Sterling and Robertson are both very wealthy; by most measures, Bundy is rich. Culturally, however, Bundy the rancher and Robertson the redneck automatically go into the outsider box along with their hick accents. Ditto for Sterling, née Tokowitz, a self-made man who hustled in the trenches as a crass L.A. divorce lawyer—and offended polite society by slutting around with hookers and age-inappropriate courtesans.
Only in America can you be worth a billion bucks yet still be classified as white trash.
Even if your accents are northeastern and your diplomas issued by the Ivies, political identification with the plight of the underclass makes you a target for the first-we’re-friends-next-not-so-much rug-pull.
Also in 2008 and also in reaction to attacks from the right, Obama shunned former leftie activist Bill Ayers — formerly a member of the revolutionary Weather Underground in the late 1960s — and disavowed their previous interactions in local Chicago politics. Obama’s campaign strategists believed it was important for a candidate who sought to become the country’s first black president to reassure the white power elite that he was one of them, or at least not enamored of the underclass whose wrath they reasonably feared, and so were quick to jump at the chance to exploit Ayers and Wright to achieve double “Sister Souljah moments.” (More on Souljah below.)
Obama’s Republican rival that year, John McCain, similarly embraced “Joe the Plumber” as an embodiment of salt-of-the-earth America, taking the Ohioan on the campaign trail with him. Inevitably, their public bromance soured, and McCain distanced himself after his working-class buddy turned out to be a bit of a liar concerning his tax status, a gun nut and, well, just too lumpen to establishment tastes. (Joe’s 2012 assertion that Germany’s Jews were doomed by gun control under the Third Reich is a classic example of widely-believed historical manure.)
It isn’t necessary for the establishment big-shot to personally know his working-class-identified victim in order to betray her. All that’s needed is to point out someone with dangerously antiestablishment ideas and smear her for personal gain.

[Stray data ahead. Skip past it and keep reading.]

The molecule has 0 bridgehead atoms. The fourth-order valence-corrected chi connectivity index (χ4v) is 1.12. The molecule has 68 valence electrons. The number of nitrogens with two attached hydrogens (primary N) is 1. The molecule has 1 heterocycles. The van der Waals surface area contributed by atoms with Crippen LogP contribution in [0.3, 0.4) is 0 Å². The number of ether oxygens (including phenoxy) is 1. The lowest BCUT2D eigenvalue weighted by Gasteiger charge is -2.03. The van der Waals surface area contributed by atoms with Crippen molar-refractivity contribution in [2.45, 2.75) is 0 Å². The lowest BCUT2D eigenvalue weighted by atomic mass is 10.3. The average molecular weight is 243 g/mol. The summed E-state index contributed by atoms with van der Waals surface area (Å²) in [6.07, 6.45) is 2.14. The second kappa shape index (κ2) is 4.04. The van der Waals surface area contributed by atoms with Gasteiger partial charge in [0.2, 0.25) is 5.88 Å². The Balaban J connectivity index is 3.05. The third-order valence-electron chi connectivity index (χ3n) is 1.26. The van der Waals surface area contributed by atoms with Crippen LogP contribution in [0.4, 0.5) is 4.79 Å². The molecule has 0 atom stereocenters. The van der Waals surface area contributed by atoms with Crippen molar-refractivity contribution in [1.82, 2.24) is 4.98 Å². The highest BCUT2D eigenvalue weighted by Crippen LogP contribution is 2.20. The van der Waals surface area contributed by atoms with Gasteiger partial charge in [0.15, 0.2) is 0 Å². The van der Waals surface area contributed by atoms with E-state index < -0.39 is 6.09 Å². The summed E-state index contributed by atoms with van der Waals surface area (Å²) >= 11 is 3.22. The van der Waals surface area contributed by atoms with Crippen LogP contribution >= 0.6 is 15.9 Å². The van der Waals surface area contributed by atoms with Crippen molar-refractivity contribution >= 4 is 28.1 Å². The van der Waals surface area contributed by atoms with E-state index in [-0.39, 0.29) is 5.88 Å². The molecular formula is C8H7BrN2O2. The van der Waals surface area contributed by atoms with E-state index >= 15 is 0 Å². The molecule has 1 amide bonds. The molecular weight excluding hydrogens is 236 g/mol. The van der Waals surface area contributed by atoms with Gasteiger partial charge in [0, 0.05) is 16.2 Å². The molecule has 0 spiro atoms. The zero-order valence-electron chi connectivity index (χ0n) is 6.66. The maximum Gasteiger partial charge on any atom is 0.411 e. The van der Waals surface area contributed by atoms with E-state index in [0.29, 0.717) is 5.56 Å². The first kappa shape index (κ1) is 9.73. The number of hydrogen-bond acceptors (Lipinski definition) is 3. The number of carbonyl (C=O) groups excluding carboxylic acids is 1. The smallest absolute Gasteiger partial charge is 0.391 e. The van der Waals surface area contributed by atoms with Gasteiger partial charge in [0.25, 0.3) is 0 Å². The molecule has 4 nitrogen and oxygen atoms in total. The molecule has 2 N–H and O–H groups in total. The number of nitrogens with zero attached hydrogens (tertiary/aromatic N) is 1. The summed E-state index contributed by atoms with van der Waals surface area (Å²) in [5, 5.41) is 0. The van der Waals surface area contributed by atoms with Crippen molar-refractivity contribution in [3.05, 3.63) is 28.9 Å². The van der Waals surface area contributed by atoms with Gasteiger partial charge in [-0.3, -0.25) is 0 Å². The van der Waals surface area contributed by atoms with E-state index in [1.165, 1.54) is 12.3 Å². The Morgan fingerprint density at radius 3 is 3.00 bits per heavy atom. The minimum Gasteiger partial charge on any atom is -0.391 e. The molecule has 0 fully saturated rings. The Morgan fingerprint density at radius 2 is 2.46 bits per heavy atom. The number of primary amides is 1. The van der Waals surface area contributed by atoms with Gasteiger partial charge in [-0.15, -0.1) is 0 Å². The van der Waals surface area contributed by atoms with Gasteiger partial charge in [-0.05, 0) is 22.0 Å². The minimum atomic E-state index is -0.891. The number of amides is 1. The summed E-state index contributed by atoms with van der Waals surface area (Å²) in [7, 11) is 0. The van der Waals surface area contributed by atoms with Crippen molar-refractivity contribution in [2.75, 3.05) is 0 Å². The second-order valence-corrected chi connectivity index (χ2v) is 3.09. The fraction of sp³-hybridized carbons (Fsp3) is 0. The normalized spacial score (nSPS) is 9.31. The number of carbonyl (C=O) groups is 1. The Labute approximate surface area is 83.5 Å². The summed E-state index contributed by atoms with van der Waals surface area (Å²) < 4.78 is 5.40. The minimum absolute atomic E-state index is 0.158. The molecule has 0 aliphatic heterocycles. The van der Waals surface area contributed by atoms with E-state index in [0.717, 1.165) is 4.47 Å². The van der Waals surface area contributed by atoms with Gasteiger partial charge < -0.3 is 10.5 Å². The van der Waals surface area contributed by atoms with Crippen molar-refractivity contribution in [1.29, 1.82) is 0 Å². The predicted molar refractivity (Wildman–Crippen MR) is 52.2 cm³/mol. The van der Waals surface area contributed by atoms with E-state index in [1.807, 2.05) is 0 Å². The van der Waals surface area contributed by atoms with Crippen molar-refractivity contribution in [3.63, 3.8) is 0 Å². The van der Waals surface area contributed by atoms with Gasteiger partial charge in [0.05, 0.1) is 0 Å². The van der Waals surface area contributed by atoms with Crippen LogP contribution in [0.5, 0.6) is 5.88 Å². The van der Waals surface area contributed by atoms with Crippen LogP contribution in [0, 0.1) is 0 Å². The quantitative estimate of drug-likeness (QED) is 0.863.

Sister Souljah, the hip-hop artist and author after whom the term “Sister Souljah moment” was coined, got lambasted by Governor Bill Clinton during the 1992 primaries for musing: “If black people kill black people every day, why not have a week and kill white people?” Clinton, who played golf at a no-blacks-allowed country club, played the punk card, opting to beat up someone who couldn’t hit back: “If you took the words ‘white’ and ‘black,’ and you reversed them, you might think David Duke was giving that speech.” The media didn’t give Souljah a platform to reply.
Souljah’s career foundered for years as a result, but Clinton—personally suspect by major donors and the political class because he’d grown up poor, and continued to exhibit picayune tastes in such signifiers as fast food and big-haired Arkansan women—won the White House, where he used his power to push through NAFTA, the WTO and other free trade agreements that decimated workers.
In 2000, GOP primary contender John McCain shot for the ultimate Sister Souljah moment by saying: “Neither party should be defined by pandering to the outer reaches of American politics and the agents of intolerance, whether they be Louis Farrakhan or Al Sharpton on the left or Pat Robertson or Jerry Falwell on the right.”
Farrakhan and Sharpton were identified with black militancy; Robertson and Falwell were leaders of the Christian evangelist movement, which was predominantly poor and working class. In U.S. corporate politics, defending the downtrodden—whether progressive or reactionary—is defined as “extreme” and bizarre.
Even family isn’t exempt from working classism. As President, Jimmy Carter—former governor, agribusiness entrepreneur and Naval Academy graduate—distanced himself from his brother Billy, targeted by the press as a hard-drinking embarrassment.
Why do the 31% of Americans who self-identify as working class put up with working classism?